What is the RAID technology?
RAID (redundant array of independent disks) is a data storage virtualization technology that enables multiple drives of a storage to be seen as a unique logical device. The main purpose of this technology is to provide performance improvement and/or data redundancy. A RAID array of drives can be handled on the hardware as well as on the software level.
The DDP uses Areca RAID cards to manage its RAID arrays, which means it uses a hardware level RAID. By having a dedicated RAID management piece of hardware, the DDP software and CPU resources can focus on its main functions and are not affected by any RAID management load.
The way data is distributed across the drives is determined by the RAID level.
The RAID level that should be used depends on the level of redundancy and performance required.
The DDP typically uses RAID 5 and RAID 6 levels as it provides a protection against read errors, as well as whole disks failure. With RAID 5, one drive breakdown is tolerated. With RAID 6 up to two drives failures can be tolerated without any data loss. DDP can also be configured with hot spare drives.
When one drive fails, it doesn’t mean that it is necessarily faulty. As any computer, it can happen that a drive crashes for some reason. As you wouldn’t throw straight away your computer for a single crash, you could just insert the same disk to the DDP instead of replacing it.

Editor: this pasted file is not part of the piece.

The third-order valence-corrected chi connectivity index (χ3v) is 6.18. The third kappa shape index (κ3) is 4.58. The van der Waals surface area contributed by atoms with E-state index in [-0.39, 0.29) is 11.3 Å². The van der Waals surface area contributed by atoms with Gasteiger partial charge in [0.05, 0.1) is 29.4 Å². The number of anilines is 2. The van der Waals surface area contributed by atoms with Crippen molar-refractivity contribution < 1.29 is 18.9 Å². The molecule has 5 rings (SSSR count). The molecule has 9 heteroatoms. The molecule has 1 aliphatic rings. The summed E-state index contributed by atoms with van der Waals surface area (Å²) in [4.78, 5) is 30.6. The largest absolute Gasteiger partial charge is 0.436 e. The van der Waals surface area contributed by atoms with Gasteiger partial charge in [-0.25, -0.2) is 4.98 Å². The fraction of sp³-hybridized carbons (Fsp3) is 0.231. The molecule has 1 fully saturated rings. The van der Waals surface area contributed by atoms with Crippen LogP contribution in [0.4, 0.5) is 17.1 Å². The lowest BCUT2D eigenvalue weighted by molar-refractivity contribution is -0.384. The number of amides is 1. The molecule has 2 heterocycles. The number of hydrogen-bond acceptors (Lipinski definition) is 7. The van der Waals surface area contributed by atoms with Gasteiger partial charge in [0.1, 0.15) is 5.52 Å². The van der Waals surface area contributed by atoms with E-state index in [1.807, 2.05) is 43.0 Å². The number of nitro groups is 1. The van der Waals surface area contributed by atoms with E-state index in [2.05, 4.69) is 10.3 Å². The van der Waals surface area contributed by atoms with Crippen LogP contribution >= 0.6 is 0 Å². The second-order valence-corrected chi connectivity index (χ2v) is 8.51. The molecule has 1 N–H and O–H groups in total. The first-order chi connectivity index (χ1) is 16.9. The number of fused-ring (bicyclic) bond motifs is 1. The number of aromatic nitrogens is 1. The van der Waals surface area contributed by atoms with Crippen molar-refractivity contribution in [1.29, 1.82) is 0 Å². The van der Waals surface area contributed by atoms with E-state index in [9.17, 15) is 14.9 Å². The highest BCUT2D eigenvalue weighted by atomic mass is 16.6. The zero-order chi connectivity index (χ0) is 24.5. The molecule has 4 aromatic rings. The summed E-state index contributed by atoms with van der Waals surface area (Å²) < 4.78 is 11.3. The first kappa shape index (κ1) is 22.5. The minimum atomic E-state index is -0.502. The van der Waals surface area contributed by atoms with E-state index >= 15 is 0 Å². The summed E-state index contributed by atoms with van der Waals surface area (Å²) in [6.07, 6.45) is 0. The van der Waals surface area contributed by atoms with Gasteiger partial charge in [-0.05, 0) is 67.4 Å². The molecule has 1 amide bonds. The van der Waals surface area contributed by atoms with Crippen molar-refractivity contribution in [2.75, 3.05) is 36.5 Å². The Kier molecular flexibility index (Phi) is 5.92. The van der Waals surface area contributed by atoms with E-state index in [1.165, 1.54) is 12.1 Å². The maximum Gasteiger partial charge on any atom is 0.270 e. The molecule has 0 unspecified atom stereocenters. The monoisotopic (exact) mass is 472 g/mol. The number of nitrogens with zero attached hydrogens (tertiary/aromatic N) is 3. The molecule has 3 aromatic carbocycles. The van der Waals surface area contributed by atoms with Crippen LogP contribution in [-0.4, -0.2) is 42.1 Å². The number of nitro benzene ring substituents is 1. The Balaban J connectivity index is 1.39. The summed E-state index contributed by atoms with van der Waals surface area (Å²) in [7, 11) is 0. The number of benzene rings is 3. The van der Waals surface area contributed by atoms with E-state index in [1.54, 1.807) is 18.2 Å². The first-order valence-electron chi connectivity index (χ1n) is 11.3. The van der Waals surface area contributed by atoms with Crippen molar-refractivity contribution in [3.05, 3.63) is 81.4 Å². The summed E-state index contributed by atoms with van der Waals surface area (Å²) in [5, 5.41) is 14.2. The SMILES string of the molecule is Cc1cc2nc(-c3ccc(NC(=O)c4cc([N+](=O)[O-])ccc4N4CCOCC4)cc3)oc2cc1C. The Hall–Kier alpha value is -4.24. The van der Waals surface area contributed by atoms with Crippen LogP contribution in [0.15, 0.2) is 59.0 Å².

When the drive is inserted back, the data rebuilding process automatically starts. If it can rebuild normally without any problem, it means that the drive just crashed for some reason.
The DDP mainly uses RAID 5 as it has been proven over the years to be reliable enough.
For an extra security, RAID 6 can be configured as well as hot spare drives so that the RAID arrays can be automatically rebuilt in case of drive failure.
The DDP is usually configured with 8 drives for each RAID 5 set. The capacity of 7 drives is available, 1 drive being dedicated to the parity.
For DDPs configured with RAID 6 sets, the capacity of 6 drives is available, 2 drives being dedicated to the parity.
Related to the RAID data protection mechanism, it is built around the parity concept.
What is the parity concept?
Widely used in the hardware industry, parity is used as an error detection technique and as a way to recover original data when a process fails to access it the usual way.
What is a read error?
On a physical disk, read errors can occur when the process that physically checks a disk block fails for some reason. In such a situation the parity block corresponding to the data that needs to be accessed can be read and the original data is recovered.
Hence when a read error is reported by the RAID card, it means that the parity data needed to be read in order to get the original data.